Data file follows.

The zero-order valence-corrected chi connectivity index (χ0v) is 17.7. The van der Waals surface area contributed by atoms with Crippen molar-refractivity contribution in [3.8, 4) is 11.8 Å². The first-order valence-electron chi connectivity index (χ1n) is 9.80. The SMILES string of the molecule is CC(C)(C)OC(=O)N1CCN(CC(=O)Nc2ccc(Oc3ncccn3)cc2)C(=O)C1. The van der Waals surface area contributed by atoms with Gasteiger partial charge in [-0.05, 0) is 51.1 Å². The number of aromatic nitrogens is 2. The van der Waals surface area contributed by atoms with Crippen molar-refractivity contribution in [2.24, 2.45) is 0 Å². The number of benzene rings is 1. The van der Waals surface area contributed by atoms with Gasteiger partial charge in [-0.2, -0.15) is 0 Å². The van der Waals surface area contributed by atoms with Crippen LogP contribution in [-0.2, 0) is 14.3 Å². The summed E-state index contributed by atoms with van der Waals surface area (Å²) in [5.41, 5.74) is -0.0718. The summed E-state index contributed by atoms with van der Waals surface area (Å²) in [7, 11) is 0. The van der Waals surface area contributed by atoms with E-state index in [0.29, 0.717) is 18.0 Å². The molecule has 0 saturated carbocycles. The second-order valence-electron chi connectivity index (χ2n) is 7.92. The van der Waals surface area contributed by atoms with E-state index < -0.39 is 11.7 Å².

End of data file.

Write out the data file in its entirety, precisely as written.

The zero-order valence-corrected chi connectivity index (χ0v) is 17.7. The van der Waals surface area contributed by atoms with Crippen molar-refractivity contribution in [3.8, 4) is 11.8 Å². The first-order valence-electron chi connectivity index (χ1n) is 9.80. The SMILES string of the molecule is CC(C)(C)OC(=O)N1CCN(CC(=O)Nc2ccc(Oc3ncccn3)cc2)C(=O)C1. The van der Waals surface area contributed by atoms with Gasteiger partial charge in [-0.05, 0) is 51.1 Å². The number of aromatic nitrogens is 2. The van der Waals surface area contributed by atoms with Crippen molar-refractivity contribution in [2.24, 2.45) is 0 Å². The number of benzene rings is 1. The van der Waals surface area contributed by atoms with Gasteiger partial charge in [-0.2, -0.15) is 0 Å². The van der Waals surface area contributed by atoms with Crippen LogP contribution in [-0.2, 0) is 14.3 Å². The summed E-state index contributed by atoms with van der Waals surface area (Å²) in [5.41, 5.74) is -0.0718. The summed E-state index contributed by atoms with van der Waals surface area (Å²) in [7, 11) is 0. The van der Waals surface area contributed by atoms with E-state index in [0.29, 0.717) is 18.0 Å². The molecule has 0 saturated carbocycles. The second-order valence-electron chi connectivity index (χ2n) is 7.92. The van der Waals surface area contributed by atoms with E-state index < -0.39 is 11.7 Å².